Figure 236. Introduced populations of the Red-crowned Parrot in coastal southern California—at least those in suburban Los Angeles, Orange, and San Diego Counties—are established and self sustaining. This adult was photographed on 16 January 2005 in Orange, Orange County (Mike Bowles & Loretta Erickson).






Red-crowned Parrot

RED-CROWNED PARROT Amazona viridigenalis (Cassin, 1853)

Accepted: NA (the establishment of an introduced population is affirmed)


Not accepted: NA

CBRC review: NA

Not submitted/reviewed: NA

Large color image: see Figure

This large parrot is endemic to a relatively small portion of northeastern Mexico that includes eastern Nuevo León, Tamaulipas, San Luis Potosí, and extreme northeastern Veracruz. A breeding population in southern Texas most likely originated from escapees from captivity, although the possibility of some recruitment from natural populations should not be discounted. Populations in Hawaii, California, Florida, and Puerto Rico were founded by escaped or released birds.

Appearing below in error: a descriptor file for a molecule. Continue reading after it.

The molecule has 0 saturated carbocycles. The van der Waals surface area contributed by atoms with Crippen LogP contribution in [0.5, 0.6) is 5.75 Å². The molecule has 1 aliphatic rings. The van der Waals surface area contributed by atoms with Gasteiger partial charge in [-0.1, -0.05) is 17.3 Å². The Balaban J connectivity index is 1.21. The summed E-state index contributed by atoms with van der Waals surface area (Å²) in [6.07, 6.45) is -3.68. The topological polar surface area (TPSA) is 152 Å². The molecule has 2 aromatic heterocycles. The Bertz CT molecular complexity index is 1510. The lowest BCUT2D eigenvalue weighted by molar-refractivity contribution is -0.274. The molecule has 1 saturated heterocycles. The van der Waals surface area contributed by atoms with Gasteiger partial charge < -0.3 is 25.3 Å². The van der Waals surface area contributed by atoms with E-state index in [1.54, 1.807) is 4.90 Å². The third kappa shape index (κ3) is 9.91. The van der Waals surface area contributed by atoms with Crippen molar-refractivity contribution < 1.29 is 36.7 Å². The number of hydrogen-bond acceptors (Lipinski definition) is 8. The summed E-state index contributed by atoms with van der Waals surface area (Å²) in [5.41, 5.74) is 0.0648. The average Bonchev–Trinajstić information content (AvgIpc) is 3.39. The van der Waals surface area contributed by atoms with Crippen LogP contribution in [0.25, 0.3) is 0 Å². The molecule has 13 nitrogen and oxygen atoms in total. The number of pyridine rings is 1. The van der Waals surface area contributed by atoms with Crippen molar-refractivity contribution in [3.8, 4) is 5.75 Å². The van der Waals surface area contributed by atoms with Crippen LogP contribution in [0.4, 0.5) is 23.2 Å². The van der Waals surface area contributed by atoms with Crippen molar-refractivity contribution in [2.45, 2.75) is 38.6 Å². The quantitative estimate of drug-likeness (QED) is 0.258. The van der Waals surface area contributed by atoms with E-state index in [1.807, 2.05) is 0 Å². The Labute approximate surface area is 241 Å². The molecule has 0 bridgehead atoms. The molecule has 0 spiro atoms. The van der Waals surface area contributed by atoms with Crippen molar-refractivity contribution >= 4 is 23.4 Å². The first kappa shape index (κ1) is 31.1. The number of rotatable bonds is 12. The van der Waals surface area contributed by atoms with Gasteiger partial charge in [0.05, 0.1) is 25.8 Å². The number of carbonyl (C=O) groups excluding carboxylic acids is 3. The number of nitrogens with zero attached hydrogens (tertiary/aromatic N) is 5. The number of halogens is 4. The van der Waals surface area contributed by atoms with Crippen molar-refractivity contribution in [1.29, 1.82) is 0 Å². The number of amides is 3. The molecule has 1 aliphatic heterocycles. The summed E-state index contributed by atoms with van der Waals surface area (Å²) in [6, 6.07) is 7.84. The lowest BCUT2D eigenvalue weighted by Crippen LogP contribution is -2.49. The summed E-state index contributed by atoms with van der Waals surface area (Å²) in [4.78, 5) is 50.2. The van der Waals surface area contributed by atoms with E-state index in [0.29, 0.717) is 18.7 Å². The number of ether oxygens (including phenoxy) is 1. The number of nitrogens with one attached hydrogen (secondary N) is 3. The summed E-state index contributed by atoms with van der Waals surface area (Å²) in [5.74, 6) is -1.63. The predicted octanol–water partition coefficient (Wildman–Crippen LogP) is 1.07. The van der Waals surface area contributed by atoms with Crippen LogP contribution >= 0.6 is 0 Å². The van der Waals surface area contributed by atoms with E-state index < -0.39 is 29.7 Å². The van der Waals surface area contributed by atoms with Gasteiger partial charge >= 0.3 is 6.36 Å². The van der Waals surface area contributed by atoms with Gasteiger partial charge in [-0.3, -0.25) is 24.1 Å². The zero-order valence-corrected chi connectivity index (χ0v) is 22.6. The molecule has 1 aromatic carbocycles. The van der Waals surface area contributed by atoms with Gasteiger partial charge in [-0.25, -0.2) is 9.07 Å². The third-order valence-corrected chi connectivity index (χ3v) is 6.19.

Rogers and Jaramillo (2002) reported on the review of CBRC record 2001-032, a summary of the Red-crowned Parrot’s history, status, and distribution in California prepared by the CBRC’s Introduced Birds Subcommittee. The Committee concluded that southern California’s introduced population satisfied the criteria set forth in Section VI(B)(8) of the CBRC Bylaws (see Appendix A), and so this species was added to the California Bird List. The following discussion recapitulates Rogers and Jaramillo’s 2002 report, as updated by Pranty and Garrett (2003) and K. L. Garrett (in litt.).

The Red-crowned is California’s most common parrot, and its numbers are on the rise. Nearly all of these birds occupy the state’s southern third, and the overall estimated population of at least 2600 represents up to 20% of the world’s free-flying population. The species now occurs throughout the San Gabriel Valley, in portions of the San Fernando Valley in Los Angeles County, as well as in urban portions of Orange and San Diego Counties. Fewer occur in adjacent San Bernardino and Riverside Counties. Small populations of Amazona parrots in urban portions of northern California, Palm Springs, and elsewhere in southern California may not be well established. California’s Red-crowned Parrots may be interbreeding with Lilac-crowned Parrots (Amazona finschi) and possibly other Amazona parrots (Garrett 1997). A special 1997 issue of Western Birds (vol. 28, no. 4) contains five papers devoted to the parrots of southern California.